With all of the TV shows, books, blog posts, academic studies, and everything else dedicated to the subject of investing, it would be reasonable to think that, with enough research, you could create the perfect investment strategy that maximizes your odds of getting the best returns possible.
The exact right mix of stocks, bonds, and mutual funds, in the exact right percentages, placed in exactly the right accounts.
In my profession I see a lot of people get caught up in this search for the perfect investment, and as well-intentioned as it may be, it typically leads to one of two undesirable outcomes:
- Analysis paralysis: The constant uncertainty around which decisions are “best” prevent you from ever making any decisions at all.
- Constant tinkering: Never-ending research leads to constant discoveries of new investment strategies, which leads to constant tinkering and constant changes in your investment plan that prevent any long-term progress.
The truth about investing is, in some ways, a lot less satisfying than the idea of the perfect strategy. But it can also relieve a lot of stress and anxiety, and, if understood properly, can lead to much better (though imperfect) outcomes.
The Elusive Perfect Investment
The truth is that there is, absolutely, a perfect investment out there. There is something that will provide better returns than everything else over your personal investment timeline.
The problem is that it’s impossible to know what it is. The future is unpredictable with any degree of accuracy, which means that there isn’t anyone who can tell you ahead of time which investment strategy will outperform all others.
To say it another way, no matter what you do, it is a virtual certainty that you’ll be able to look back and find other investment strategies that would have performed better.
It’s best to accept that now and forget the idea of perfect. Because the flip side is that you don’t need the perfect investment in order to succeed.
All you need is something that’s good enough to help you reach your goals.
Creating a ‘Good Enough’ Investment Plan
The good news is that while perfection is impossible, “good enough” is pretty simple. There are a handful of investment principles that have been shown to work and are relatively easy to implement.
The following steps, while imperfect, are the real way to maximize your odds of investment success.
1. Save Money
Eventually your investment choices and the returns they provide will start to matter. But for the first decade- of your investment life, the importance of returns is dwarfed by the importance of your savings rate.
Even if you have no idea what you’re doing and happen to choose terrible investments, you are setting yourself up for long-term success by saving early and often. Those contributions add up, eventually providing a foundation upon which real returns can be earned.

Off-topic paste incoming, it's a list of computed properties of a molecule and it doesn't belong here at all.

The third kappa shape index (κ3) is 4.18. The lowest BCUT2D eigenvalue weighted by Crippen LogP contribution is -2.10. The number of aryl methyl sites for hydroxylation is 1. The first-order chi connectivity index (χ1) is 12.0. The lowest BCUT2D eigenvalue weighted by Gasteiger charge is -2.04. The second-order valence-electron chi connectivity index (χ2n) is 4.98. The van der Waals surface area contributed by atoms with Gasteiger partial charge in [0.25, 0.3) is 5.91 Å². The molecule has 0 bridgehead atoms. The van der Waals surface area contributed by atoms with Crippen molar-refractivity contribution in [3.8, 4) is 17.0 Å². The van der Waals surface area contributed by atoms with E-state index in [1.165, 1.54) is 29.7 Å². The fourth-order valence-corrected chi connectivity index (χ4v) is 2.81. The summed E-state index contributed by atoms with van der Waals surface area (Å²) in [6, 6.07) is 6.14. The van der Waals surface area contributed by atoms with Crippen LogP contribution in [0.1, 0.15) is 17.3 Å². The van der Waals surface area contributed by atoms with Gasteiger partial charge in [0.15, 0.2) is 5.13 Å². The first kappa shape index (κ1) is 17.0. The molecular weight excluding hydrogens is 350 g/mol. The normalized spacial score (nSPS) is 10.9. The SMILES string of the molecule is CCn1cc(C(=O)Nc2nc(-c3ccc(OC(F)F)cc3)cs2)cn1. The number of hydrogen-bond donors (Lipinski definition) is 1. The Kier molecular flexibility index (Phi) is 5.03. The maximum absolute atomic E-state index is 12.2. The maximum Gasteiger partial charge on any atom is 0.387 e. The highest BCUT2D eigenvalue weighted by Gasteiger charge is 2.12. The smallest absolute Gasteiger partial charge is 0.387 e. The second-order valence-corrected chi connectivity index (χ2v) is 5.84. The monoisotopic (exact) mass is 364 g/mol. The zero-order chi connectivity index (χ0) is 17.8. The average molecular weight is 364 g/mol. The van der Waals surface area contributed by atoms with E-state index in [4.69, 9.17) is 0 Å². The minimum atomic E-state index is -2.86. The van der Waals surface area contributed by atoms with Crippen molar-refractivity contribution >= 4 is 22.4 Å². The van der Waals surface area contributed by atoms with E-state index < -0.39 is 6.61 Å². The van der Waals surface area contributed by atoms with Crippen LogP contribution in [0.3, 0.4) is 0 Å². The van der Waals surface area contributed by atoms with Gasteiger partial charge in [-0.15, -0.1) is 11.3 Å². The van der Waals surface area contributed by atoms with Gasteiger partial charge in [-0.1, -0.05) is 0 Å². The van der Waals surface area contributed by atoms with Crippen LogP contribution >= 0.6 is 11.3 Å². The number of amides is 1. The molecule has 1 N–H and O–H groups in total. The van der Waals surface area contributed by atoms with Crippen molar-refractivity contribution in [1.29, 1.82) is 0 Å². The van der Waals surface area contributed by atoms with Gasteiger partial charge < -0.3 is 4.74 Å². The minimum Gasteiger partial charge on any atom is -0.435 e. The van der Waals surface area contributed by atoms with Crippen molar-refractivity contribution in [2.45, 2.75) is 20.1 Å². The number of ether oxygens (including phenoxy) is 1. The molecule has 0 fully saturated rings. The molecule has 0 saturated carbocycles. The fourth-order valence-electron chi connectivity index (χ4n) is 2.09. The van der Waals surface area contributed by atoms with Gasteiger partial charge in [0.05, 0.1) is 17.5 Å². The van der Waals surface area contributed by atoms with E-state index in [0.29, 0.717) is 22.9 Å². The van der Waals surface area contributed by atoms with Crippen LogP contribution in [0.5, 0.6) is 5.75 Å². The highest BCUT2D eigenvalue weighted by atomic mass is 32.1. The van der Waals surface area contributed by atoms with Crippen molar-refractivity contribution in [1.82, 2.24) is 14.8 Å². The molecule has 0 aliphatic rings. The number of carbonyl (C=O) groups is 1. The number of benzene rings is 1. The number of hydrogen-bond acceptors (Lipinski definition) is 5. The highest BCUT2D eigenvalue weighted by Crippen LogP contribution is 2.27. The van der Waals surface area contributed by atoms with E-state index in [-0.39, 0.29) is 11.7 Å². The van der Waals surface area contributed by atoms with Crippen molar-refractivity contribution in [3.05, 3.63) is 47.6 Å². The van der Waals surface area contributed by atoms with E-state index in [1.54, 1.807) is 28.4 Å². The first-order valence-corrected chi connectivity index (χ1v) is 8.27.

Here’s a calculator you can use to figure out how much to save: How Much Should You Be Saving for Retirement?
2. Use Tax-Advantaged Accounts
Of course, you do want that money you’re saving to be put to good use, and the easiest way to do that is by maximizing the tax-advantaged accounts available to you.
Accounts like 401(k)s and IRAs allow your money to grow without being burdened by taxes, which means that it can grow faster than it would in other accounts. Here’s how to choose between them: How to Choose the Right Retirement Account.
3. Minimize Costs
Cost is the single best predictor of future returns, with lower costs and fees leading to better returns. The less you pay, the more you get.
And the good news is that cost is one factor that’s directly under your control. Here are the major costs to watch out for and how to minimize them: Eight Investing Fees to Watch Out For.
4. Strike a Balance
A good investment strategy has a mix of higher-risk, higher-return investments like stocks, and lower-risk, lower-return investments like bonds so that you can both grow and protect your money at the same time.
This is one of the places people get tripped up: looking for the perfect balance. Let me be the one to tell you that it doesn’t exist, so you can forget about that.
But you can absolutely strike a balance that’s well within the “good enough” range. Here are some tips on doing just that: How to Choose the Right Mix of Investments for Your Personal Goals.
5. Use Index Funds
Index funds have been shown again and again to outperform actively-managed funds, and they do so with lower costs. They also make it incredibly easy to diversify your investments and to strike the right balance between risk and return.
Nothing is guaranteed, but the evidence shows that using index funds increases your odds of success.
6. Stay Consistent
No matter which investments you choose, there will be a lot of ups and downs along the way. You’ll also hear about other investment strategies that sound appealing, and some that feel like “can’t miss” opportunities.
Your job is to ignore the noise and stick to your plan. As long as you follow the principles above to implement a “good enough” investment plan, there shouldn’t be much need for change unless there’s a significant change in your goals or circumstances.
As Warren Buffett once said: “Lethargy bordering on sloth remains the cornerstone of our investment style.”
When you have the courage to settle for “good enough,” you can sit back and let your investments do the work. It may not be perfect, but it’s a whole lot better than the alternative.
Matt Becker, CFP® is a fee-only financial planner and the founder of Mom and Dad Money, where he helps new parents take control of their money so they can take care of their families.